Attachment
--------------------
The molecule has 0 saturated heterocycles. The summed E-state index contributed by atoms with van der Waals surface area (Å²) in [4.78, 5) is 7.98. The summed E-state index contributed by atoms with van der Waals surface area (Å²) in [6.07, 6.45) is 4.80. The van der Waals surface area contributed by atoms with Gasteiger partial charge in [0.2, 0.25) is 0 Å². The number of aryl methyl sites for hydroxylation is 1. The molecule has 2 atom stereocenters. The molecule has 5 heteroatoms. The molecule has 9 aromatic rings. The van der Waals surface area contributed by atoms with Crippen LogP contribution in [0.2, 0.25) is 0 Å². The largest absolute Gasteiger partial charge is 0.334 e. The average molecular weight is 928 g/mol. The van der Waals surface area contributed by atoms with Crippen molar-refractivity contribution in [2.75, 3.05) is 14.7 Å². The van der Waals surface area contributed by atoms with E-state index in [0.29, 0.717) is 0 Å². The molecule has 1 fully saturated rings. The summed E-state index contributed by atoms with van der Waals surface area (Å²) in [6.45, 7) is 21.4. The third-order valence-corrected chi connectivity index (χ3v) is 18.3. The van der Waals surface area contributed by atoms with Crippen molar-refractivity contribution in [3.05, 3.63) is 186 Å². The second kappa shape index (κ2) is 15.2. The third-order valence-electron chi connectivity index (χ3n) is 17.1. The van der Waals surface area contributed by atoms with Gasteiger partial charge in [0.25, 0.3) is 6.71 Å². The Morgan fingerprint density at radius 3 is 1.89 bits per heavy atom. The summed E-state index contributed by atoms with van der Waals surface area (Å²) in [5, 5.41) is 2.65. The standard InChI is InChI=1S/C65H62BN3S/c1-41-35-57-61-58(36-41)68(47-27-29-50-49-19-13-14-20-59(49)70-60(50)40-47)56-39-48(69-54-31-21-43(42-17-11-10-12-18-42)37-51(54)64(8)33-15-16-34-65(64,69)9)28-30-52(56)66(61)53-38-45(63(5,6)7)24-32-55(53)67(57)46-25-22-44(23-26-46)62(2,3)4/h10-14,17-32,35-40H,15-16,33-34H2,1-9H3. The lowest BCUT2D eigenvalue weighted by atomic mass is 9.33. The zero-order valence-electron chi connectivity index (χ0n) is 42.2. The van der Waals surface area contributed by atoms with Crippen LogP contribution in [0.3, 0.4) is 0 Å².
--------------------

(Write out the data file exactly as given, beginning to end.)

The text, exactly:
The molecule has 0 saturated heterocycles. The summed E-state index contributed by atoms with van der Waals surface area (Å²) in [4.78, 5) is 7.98. The summed E-state index contributed by atoms with van der Waals surface area (Å²) in [6.07, 6.45) is 4.80. The van der Waals surface area contributed by atoms with Gasteiger partial charge in [0.2, 0.25) is 0 Å². The number of aryl methyl sites for hydroxylation is 1. The molecule has 2 atom stereocenters. The molecule has 5 heteroatoms. The molecule has 9 aromatic rings. The van der Waals surface area contributed by atoms with Crippen LogP contribution in [0.2, 0.25) is 0 Å². The largest absolute Gasteiger partial charge is 0.334 e. The average molecular weight is 928 g/mol. The van der Waals surface area contributed by atoms with Crippen molar-refractivity contribution in [2.75, 3.05) is 14.7 Å². The van der Waals surface area contributed by atoms with E-state index in [0.29, 0.717) is 0 Å². The molecule has 1 fully saturated rings. The summed E-state index contributed by atoms with van der Waals surface area (Å²) in [6.45, 7) is 21.4. The third-order valence-corrected chi connectivity index (χ3v) is 18.3. The van der Waals surface area contributed by atoms with Crippen molar-refractivity contribution in [3.05, 3.63) is 186 Å². The second kappa shape index (κ2) is 15.2. The third-order valence-electron chi connectivity index (χ3n) is 17.1. The van der Waals surface area contributed by atoms with Gasteiger partial charge in [0.25, 0.3) is 6.71 Å². The Morgan fingerprint density at radius 3 is 1.89 bits per heavy atom. The summed E-state index contributed by atoms with van der Waals surface area (Å²) in [5, 5.41) is 2.65. The standard InChI is InChI=1S/C65H62BN3S/c1-41-35-57-61-58(36-41)68(47-27-29-50-49-19-13-14-20-59(49)70-60(50)40-47)56-39-48(69-54-31-21-43(42-17-11-10-12-18-42)37-51(54)64(8)33-15-16-34-65(64,69)9)28-30-52(56)66(61)53-38-45(63(5,6)7)24-32-55(53)67(57)46-25-22-44(23-26-46)62(2,3)4/h10-14,17-32,35-40H,15-16,33-34H2,1-9H3. The lowest BCUT2D eigenvalue weighted by atomic mass is 9.33. The zero-order valence-electron chi connectivity index (χ0n) is 42.2. The van der Waals surface area contributed by atoms with Crippen LogP contribution in [0.3, 0.4) is 0 Å².